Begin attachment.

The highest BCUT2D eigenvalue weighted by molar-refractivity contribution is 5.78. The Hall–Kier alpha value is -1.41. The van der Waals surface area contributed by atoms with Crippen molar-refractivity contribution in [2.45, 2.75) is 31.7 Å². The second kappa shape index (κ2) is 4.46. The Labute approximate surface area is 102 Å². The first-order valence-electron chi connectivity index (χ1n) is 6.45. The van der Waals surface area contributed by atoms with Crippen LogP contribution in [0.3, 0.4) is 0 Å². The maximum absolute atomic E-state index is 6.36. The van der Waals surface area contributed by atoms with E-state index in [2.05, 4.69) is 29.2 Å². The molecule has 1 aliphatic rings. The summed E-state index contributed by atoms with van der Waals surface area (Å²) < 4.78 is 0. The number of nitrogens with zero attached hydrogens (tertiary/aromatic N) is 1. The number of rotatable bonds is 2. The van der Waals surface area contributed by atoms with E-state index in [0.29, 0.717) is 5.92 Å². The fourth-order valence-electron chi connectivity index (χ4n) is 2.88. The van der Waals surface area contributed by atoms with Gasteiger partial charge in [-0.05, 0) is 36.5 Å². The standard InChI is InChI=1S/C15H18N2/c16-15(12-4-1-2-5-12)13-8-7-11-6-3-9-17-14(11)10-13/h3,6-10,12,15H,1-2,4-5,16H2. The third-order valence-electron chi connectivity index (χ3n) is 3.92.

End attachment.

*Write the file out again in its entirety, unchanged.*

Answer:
The highest BCUT2D eigenvalue weighted by molar-refractivity contribution is 5.78. The Hall–Kier alpha value is -1.41. The van der Waals surface area contributed by atoms with Crippen molar-refractivity contribution in [2.45, 2.75) is 31.7 Å². The second kappa shape index (κ2) is 4.46. The Labute approximate surface area is 102 Å². The first-order valence-electron chi connectivity index (χ1n) is 6.45. The van der Waals surface area contributed by atoms with Crippen LogP contribution in [0.3, 0.4) is 0 Å². The maximum absolute atomic E-state index is 6.36. The van der Waals surface area contributed by atoms with E-state index in [2.05, 4.69) is 29.2 Å². The molecule has 1 aliphatic rings. The summed E-state index contributed by atoms with van der Waals surface area (Å²) < 4.78 is 0. The number of nitrogens with zero attached hydrogens (tertiary/aromatic N) is 1. The number of rotatable bonds is 2. The van der Waals surface area contributed by atoms with E-state index in [0.29, 0.717) is 5.92 Å². The fourth-order valence-electron chi connectivity index (χ4n) is 2.88. The van der Waals surface area contributed by atoms with Gasteiger partial charge in [-0.05, 0) is 36.5 Å². The standard InChI is InChI=1S/C15H18N2/c16-15(12-4-1-2-5-12)13-8-7-11-6-3-9-17-14(11)10-13/h3,6-10,12,15H,1-2,4-5,16H2. The third-order valence-electron chi connectivity index (χ3n) is 3.92.